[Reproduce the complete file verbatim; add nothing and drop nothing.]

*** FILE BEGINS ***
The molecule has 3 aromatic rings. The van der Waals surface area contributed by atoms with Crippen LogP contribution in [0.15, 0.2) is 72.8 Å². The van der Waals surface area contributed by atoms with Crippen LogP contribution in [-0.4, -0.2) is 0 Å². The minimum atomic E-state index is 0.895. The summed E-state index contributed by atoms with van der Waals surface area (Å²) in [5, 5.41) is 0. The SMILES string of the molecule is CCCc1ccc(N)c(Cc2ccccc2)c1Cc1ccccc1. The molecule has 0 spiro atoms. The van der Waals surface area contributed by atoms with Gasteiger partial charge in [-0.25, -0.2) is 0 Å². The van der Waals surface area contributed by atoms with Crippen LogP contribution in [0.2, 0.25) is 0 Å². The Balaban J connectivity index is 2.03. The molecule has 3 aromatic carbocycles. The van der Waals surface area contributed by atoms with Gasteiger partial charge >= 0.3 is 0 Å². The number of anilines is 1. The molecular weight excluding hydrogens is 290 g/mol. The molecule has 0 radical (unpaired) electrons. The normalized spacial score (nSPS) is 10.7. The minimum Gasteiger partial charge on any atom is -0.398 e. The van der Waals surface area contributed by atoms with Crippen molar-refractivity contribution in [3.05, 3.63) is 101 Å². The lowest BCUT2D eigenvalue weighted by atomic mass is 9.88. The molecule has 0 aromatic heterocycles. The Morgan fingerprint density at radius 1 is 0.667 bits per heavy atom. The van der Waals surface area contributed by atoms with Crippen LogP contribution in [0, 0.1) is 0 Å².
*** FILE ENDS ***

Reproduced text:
The molecule has 3 aromatic rings. The van der Waals surface area contributed by atoms with Crippen LogP contribution in [0.15, 0.2) is 72.8 Å². The van der Waals surface area contributed by atoms with Crippen LogP contribution in [-0.4, -0.2) is 0 Å². The minimum atomic E-state index is 0.895. The summed E-state index contributed by atoms with van der Waals surface area (Å²) in [5, 5.41) is 0. The SMILES string of the molecule is CCCc1ccc(N)c(Cc2ccccc2)c1Cc1ccccc1. The molecule has 0 spiro atoms. The van der Waals surface area contributed by atoms with Gasteiger partial charge in [-0.25, -0.2) is 0 Å². The van der Waals surface area contributed by atoms with Crippen LogP contribution in [0.2, 0.25) is 0 Å². The Balaban J connectivity index is 2.03. The molecule has 3 aromatic carbocycles. The van der Waals surface area contributed by atoms with Gasteiger partial charge >= 0.3 is 0 Å². The number of anilines is 1. The molecular weight excluding hydrogens is 290 g/mol. The molecule has 0 radical (unpaired) electrons. The normalized spacial score (nSPS) is 10.7. The minimum Gasteiger partial charge on any atom is -0.398 e. The van der Waals surface area contributed by atoms with Crippen molar-refractivity contribution in [3.05, 3.63) is 101 Å². The lowest BCUT2D eigenvalue weighted by atomic mass is 9.88. The molecule has 0 aromatic heterocycles. The Morgan fingerprint density at radius 1 is 0.667 bits per heavy atom. The van der Waals surface area contributed by atoms with Crippen LogP contribution in [0, 0.1) is 0 Å².